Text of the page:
2. This letter is a lot of things, “conservative” isn’t one of them IMO. Exactly what “escalating climate extremes” are you trying to protect New Yorkers from? (Hopefully you are not part of the misguided crowd that conflates “climate” with day-to-day weather). ” compare the carbon emissions of products produced in the United States vs. other countries”? You mean countries that the US taxpayer is on the hook to protect militarily because they can’t defend themselves? These are the practices that you want to emulate? “Permit Reform” ? In laymen’s terms this means override local governments for starters. Part of Albany’s pitch in the late 60s for local Zoning enactment was that the local community’s inputs for growth and planning would be represented and heard in the Zoning Code and via local Zoning /Planning Boards. Now that this has become inconvenient because it interferes with Albany’s grand vision for Upstate , you people want to over-ride it and simply have it all run by Albany. “harnessing the forces of capitalism”? Nothing that you have advocated here is “capitalist” ! To reference this bureaucracy you are so enamored with, where are the Economic and Environmental impact statements? According to the census > than 200,000 residents migrated from the State last year, and that’s about the annual average of emigres for the last few years. How is forcing more Albany sourced regulation (and a heavier tax burden) on these local communities going to help stem that outflow. With every grant to paint a local school, a mandate like forced conversion to EV School busses (which don’t have the range to take kids to/fr school) flows from Albany. Not to mention banning every alternative form of heat except for electric in new Contruction , , banning the sale of gas furnaces etc, further taxing grid capacity that doesn’t exist. Many of these “renewables” are not clean and not cost effective. I’m glad you had a nice junket with the Congresswoman, (but that’s all it was) . I doubt she bought into any of this, in the unlikely event she has, I’m for her opponent in the upcoming primary.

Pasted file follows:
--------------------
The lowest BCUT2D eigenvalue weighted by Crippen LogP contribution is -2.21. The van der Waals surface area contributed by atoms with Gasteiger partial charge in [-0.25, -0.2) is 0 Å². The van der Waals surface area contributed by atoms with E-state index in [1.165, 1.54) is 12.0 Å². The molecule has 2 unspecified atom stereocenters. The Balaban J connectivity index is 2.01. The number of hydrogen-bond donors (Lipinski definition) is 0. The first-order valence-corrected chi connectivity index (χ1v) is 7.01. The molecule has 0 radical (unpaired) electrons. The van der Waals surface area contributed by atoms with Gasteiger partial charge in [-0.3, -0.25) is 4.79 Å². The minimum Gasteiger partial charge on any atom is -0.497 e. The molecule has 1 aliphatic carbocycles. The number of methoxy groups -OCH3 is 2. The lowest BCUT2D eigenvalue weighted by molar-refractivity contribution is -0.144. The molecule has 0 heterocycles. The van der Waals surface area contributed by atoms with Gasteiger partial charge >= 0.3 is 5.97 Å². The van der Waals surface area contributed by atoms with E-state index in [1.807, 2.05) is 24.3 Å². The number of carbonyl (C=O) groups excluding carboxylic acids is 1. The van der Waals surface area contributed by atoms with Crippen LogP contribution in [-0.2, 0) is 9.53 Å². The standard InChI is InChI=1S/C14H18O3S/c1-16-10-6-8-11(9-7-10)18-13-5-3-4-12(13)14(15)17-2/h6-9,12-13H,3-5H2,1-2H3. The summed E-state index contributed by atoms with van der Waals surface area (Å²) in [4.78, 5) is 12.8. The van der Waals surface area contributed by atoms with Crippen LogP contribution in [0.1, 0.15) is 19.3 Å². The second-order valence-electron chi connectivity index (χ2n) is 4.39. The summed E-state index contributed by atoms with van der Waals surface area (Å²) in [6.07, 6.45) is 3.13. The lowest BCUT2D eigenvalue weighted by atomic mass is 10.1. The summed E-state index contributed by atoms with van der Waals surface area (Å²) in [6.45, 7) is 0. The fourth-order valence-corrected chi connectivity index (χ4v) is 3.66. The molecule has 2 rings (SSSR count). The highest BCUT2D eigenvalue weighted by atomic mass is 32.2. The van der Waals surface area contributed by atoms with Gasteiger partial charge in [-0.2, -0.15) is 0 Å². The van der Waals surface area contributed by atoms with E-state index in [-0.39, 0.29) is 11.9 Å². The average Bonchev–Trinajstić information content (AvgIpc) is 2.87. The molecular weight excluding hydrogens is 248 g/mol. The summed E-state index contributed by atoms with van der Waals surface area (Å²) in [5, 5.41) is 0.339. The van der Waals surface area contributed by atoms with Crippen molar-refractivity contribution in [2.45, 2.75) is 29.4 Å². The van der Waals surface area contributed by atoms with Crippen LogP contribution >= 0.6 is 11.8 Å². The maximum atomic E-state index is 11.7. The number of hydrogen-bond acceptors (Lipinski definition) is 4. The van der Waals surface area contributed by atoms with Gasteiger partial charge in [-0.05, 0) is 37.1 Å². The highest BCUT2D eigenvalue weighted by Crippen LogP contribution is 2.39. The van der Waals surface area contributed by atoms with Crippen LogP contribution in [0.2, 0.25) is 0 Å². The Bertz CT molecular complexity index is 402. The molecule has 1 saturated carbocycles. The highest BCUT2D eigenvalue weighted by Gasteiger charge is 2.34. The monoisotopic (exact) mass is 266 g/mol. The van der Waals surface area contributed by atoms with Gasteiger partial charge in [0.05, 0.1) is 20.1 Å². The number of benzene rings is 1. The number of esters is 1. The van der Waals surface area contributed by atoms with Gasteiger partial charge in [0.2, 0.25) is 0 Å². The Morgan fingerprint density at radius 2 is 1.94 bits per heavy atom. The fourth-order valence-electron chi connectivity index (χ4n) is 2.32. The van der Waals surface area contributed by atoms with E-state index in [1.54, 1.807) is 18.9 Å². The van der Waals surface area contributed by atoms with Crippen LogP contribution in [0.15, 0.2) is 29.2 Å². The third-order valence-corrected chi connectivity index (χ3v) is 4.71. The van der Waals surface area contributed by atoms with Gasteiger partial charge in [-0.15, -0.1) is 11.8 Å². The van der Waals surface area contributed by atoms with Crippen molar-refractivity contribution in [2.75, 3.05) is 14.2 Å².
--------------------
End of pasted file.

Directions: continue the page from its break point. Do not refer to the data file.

• Mr. Mars, I don’t disagree that a transition off fossil fuels will be challenging, but at least the original writer is advocating for solutions. You can vote how you want, but for over three decades, our leaders have not taken effective action to reduce fossil fuel emissions to avoid the threat of climate change. Now, we’re rapidly approaching the 1.5 degrees warming threshold, which most of the world is trying to avoid crossing.